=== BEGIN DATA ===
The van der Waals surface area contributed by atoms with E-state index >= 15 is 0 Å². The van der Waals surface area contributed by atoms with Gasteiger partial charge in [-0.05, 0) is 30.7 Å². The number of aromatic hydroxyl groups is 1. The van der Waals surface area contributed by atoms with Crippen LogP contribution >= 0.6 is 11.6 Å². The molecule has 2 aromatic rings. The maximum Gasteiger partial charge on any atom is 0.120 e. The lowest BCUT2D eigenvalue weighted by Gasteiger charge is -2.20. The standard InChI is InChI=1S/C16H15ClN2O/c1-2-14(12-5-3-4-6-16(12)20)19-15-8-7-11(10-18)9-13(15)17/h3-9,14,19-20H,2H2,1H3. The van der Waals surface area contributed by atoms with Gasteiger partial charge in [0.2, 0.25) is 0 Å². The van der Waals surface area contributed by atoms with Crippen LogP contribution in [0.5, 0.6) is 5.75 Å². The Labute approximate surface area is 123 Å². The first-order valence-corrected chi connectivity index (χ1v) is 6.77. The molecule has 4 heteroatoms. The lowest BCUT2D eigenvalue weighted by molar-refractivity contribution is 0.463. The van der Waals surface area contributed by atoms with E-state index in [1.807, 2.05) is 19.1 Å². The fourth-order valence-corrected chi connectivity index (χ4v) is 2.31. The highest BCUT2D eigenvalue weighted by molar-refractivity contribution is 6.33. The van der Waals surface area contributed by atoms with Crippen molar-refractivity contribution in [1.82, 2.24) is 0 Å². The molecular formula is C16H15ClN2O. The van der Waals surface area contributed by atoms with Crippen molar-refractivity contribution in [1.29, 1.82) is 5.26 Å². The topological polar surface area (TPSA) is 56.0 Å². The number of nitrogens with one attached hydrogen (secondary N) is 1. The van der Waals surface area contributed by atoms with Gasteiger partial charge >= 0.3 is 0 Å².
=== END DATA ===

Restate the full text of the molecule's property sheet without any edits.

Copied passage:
The van der Waals surface area contributed by atoms with E-state index >= 15 is 0 Å². The van der Waals surface area contributed by atoms with Gasteiger partial charge in [-0.05, 0) is 30.7 Å². The number of aromatic hydroxyl groups is 1. The van der Waals surface area contributed by atoms with Crippen LogP contribution >= 0.6 is 11.6 Å². The molecule has 2 aromatic rings. The maximum Gasteiger partial charge on any atom is 0.120 e. The lowest BCUT2D eigenvalue weighted by Gasteiger charge is -2.20. The standard InChI is InChI=1S/C16H15ClN2O/c1-2-14(12-5-3-4-6-16(12)20)19-15-8-7-11(10-18)9-13(15)17/h3-9,14,19-20H,2H2,1H3. The van der Waals surface area contributed by atoms with Gasteiger partial charge in [0.2, 0.25) is 0 Å². The van der Waals surface area contributed by atoms with Crippen LogP contribution in [0.5, 0.6) is 5.75 Å². The Labute approximate surface area is 123 Å². The first-order valence-corrected chi connectivity index (χ1v) is 6.77. The molecule has 4 heteroatoms. The lowest BCUT2D eigenvalue weighted by molar-refractivity contribution is 0.463. The van der Waals surface area contributed by atoms with E-state index in [1.807, 2.05) is 19.1 Å². The fourth-order valence-corrected chi connectivity index (χ4v) is 2.31. The highest BCUT2D eigenvalue weighted by molar-refractivity contribution is 6.33. The van der Waals surface area contributed by atoms with Crippen molar-refractivity contribution in [1.82, 2.24) is 0 Å². The molecular formula is C16H15ClN2O. The van der Waals surface area contributed by atoms with Crippen molar-refractivity contribution in [1.29, 1.82) is 5.26 Å². The topological polar surface area (TPSA) is 56.0 Å². The number of nitrogens with one attached hydrogen (secondary N) is 1. The van der Waals surface area contributed by atoms with Gasteiger partial charge >= 0.3 is 0 Å².